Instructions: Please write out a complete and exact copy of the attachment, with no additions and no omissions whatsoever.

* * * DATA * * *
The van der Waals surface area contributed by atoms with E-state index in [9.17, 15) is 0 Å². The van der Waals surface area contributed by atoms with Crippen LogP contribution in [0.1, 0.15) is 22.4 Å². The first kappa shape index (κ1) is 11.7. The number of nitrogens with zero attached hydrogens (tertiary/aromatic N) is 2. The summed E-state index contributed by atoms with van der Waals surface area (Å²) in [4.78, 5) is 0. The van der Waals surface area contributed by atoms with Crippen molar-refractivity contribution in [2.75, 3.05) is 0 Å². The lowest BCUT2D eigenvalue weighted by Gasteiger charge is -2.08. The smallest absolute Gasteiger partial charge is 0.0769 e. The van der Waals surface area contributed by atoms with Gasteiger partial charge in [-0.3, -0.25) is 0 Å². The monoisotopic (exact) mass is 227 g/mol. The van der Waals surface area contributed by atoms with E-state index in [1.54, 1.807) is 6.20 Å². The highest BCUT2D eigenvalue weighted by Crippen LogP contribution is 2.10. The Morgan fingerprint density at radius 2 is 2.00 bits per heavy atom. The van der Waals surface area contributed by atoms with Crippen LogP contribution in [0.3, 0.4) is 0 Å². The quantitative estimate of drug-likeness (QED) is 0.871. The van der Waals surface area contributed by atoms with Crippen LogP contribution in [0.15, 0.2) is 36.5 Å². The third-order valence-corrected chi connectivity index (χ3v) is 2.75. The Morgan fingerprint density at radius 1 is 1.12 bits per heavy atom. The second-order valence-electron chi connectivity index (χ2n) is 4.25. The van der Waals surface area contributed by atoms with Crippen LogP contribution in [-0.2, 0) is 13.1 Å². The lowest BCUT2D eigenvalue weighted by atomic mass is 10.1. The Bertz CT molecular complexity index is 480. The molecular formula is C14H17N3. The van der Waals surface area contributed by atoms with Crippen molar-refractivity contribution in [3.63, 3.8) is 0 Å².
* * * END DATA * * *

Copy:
The van der Waals surface area contributed by atoms with E-state index in [9.17, 15) is 0 Å². The van der Waals surface area contributed by atoms with Crippen LogP contribution in [0.1, 0.15) is 22.4 Å². The first kappa shape index (κ1) is 11.7. The number of nitrogens with zero attached hydrogens (tertiary/aromatic N) is 2. The summed E-state index contributed by atoms with van der Waals surface area (Å²) in [4.78, 5) is 0. The van der Waals surface area contributed by atoms with Crippen molar-refractivity contribution in [2.75, 3.05) is 0 Å². The lowest BCUT2D eigenvalue weighted by Gasteiger charge is -2.08. The smallest absolute Gasteiger partial charge is 0.0769 e. The van der Waals surface area contributed by atoms with Gasteiger partial charge in [-0.3, -0.25) is 0 Å². The monoisotopic (exact) mass is 227 g/mol. The van der Waals surface area contributed by atoms with E-state index in [1.54, 1.807) is 6.20 Å². The highest BCUT2D eigenvalue weighted by Crippen LogP contribution is 2.10. The Morgan fingerprint density at radius 2 is 2.00 bits per heavy atom. The van der Waals surface area contributed by atoms with Crippen LogP contribution in [0.3, 0.4) is 0 Å². The quantitative estimate of drug-likeness (QED) is 0.871. The van der Waals surface area contributed by atoms with Crippen LogP contribution in [0.15, 0.2) is 36.5 Å². The third-order valence-corrected chi connectivity index (χ3v) is 2.75. The Morgan fingerprint density at radius 1 is 1.12 bits per heavy atom. The second-order valence-electron chi connectivity index (χ2n) is 4.25. The van der Waals surface area contributed by atoms with Crippen LogP contribution in [-0.2, 0) is 13.1 Å². The lowest BCUT2D eigenvalue weighted by atomic mass is 10.1. The Bertz CT molecular complexity index is 480. The molecular formula is C14H17N3. The van der Waals surface area contributed by atoms with Crippen molar-refractivity contribution in [3.63, 3.8) is 0 Å².